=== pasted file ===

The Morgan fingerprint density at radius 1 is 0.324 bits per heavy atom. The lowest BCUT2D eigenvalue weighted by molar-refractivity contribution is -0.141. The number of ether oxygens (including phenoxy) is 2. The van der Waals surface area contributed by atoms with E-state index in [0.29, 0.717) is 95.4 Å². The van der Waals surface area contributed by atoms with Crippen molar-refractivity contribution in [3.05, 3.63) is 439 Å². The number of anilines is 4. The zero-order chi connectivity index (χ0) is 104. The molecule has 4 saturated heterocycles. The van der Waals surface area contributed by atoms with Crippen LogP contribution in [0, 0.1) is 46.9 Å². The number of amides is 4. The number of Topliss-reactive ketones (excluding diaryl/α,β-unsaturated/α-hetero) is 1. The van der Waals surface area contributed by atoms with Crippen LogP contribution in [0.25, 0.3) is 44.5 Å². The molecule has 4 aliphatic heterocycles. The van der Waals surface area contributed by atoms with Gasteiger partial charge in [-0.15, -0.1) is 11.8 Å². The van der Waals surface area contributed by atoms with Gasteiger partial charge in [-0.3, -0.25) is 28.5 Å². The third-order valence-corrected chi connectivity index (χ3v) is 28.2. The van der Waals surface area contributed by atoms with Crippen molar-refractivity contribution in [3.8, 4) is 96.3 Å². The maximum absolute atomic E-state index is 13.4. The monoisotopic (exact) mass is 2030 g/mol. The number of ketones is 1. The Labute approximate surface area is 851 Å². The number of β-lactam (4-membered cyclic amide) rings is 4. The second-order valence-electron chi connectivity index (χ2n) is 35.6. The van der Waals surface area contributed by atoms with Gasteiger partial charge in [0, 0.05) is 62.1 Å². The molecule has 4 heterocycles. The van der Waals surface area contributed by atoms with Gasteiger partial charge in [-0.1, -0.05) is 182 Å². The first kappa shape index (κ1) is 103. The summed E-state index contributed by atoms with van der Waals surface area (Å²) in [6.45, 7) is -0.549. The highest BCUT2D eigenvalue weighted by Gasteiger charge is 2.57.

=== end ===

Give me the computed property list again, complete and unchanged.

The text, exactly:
The Morgan fingerprint density at radius 1 is 0.324 bits per heavy atom. The lowest BCUT2D eigenvalue weighted by molar-refractivity contribution is -0.141. The number of ether oxygens (including phenoxy) is 2. The van der Waals surface area contributed by atoms with E-state index in [0.29, 0.717) is 95.4 Å². The van der Waals surface area contributed by atoms with Crippen molar-refractivity contribution in [3.05, 3.63) is 439 Å². The number of anilines is 4. The zero-order chi connectivity index (χ0) is 104. The molecule has 4 saturated heterocycles. The van der Waals surface area contributed by atoms with Crippen LogP contribution in [0, 0.1) is 46.9 Å². The number of amides is 4. The number of Topliss-reactive ketones (excluding diaryl/α,β-unsaturated/α-hetero) is 1. The van der Waals surface area contributed by atoms with Crippen LogP contribution in [0.25, 0.3) is 44.5 Å². The molecule has 4 aliphatic heterocycles. The van der Waals surface area contributed by atoms with Gasteiger partial charge in [-0.15, -0.1) is 11.8 Å². The van der Waals surface area contributed by atoms with Gasteiger partial charge in [-0.3, -0.25) is 28.5 Å². The third-order valence-corrected chi connectivity index (χ3v) is 28.2. The van der Waals surface area contributed by atoms with Crippen molar-refractivity contribution in [3.8, 4) is 96.3 Å². The maximum absolute atomic E-state index is 13.4. The monoisotopic (exact) mass is 2030 g/mol. The number of ketones is 1. The Labute approximate surface area is 851 Å². The number of β-lactam (4-membered cyclic amide) rings is 4. The second-order valence-electron chi connectivity index (χ2n) is 35.6. The van der Waals surface area contributed by atoms with Gasteiger partial charge in [0, 0.05) is 62.1 Å². The molecule has 4 heterocycles. The van der Waals surface area contributed by atoms with Gasteiger partial charge in [-0.1, -0.05) is 182 Å². The first kappa shape index (κ1) is 103. The summed E-state index contributed by atoms with van der Waals surface area (Å²) in [6.45, 7) is -0.549. The highest BCUT2D eigenvalue weighted by Gasteiger charge is 2.57.